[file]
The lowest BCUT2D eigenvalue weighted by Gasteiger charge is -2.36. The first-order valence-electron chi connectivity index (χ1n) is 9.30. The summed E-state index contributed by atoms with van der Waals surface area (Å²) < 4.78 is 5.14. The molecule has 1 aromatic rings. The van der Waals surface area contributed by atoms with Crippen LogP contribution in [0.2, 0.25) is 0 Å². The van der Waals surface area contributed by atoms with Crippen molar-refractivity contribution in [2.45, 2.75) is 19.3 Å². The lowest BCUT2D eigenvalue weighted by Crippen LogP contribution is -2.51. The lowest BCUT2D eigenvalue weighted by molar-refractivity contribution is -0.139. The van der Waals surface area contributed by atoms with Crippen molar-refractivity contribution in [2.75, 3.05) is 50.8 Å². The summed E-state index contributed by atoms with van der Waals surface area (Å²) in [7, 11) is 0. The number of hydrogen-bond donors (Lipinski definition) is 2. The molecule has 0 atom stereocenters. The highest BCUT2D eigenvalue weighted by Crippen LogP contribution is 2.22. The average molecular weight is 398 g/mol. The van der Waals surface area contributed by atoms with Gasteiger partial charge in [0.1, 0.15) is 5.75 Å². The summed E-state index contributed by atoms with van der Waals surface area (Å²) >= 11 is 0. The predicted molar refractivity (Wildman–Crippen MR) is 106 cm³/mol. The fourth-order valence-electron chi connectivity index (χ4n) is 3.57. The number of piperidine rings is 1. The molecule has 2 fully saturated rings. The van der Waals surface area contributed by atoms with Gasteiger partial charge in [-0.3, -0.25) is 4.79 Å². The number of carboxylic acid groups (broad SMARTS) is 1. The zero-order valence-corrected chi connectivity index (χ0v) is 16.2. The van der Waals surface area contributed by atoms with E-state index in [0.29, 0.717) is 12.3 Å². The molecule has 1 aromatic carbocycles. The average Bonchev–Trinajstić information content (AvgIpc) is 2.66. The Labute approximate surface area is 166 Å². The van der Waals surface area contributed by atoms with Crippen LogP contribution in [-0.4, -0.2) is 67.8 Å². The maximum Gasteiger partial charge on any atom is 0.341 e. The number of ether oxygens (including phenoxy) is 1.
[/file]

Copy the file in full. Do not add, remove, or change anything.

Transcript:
The lowest BCUT2D eigenvalue weighted by Gasteiger charge is -2.36. The first-order valence-electron chi connectivity index (χ1n) is 9.30. The summed E-state index contributed by atoms with van der Waals surface area (Å²) < 4.78 is 5.14. The molecule has 1 aromatic rings. The van der Waals surface area contributed by atoms with Crippen LogP contribution in [0.2, 0.25) is 0 Å². The van der Waals surface area contributed by atoms with Crippen molar-refractivity contribution in [2.45, 2.75) is 19.3 Å². The lowest BCUT2D eigenvalue weighted by Crippen LogP contribution is -2.51. The lowest BCUT2D eigenvalue weighted by molar-refractivity contribution is -0.139. The van der Waals surface area contributed by atoms with Crippen molar-refractivity contribution in [2.75, 3.05) is 50.8 Å². The summed E-state index contributed by atoms with van der Waals surface area (Å²) in [7, 11) is 0. The number of hydrogen-bond donors (Lipinski definition) is 2. The molecule has 0 atom stereocenters. The highest BCUT2D eigenvalue weighted by Crippen LogP contribution is 2.22. The average molecular weight is 398 g/mol. The van der Waals surface area contributed by atoms with Gasteiger partial charge in [0.1, 0.15) is 5.75 Å². The summed E-state index contributed by atoms with van der Waals surface area (Å²) >= 11 is 0. The predicted molar refractivity (Wildman–Crippen MR) is 106 cm³/mol. The fourth-order valence-electron chi connectivity index (χ4n) is 3.57. The number of piperidine rings is 1. The molecule has 2 fully saturated rings. The van der Waals surface area contributed by atoms with Gasteiger partial charge in [-0.3, -0.25) is 4.79 Å². The number of carboxylic acid groups (broad SMARTS) is 1. The zero-order valence-corrected chi connectivity index (χ0v) is 16.2. The van der Waals surface area contributed by atoms with E-state index in [0.29, 0.717) is 12.3 Å². The molecule has 1 aromatic carbocycles. The average Bonchev–Trinajstić information content (AvgIpc) is 2.66. The Labute approximate surface area is 166 Å². The van der Waals surface area contributed by atoms with Crippen LogP contribution in [-0.4, -0.2) is 67.8 Å². The maximum Gasteiger partial charge on any atom is 0.341 e. The number of ether oxygens (including phenoxy) is 1.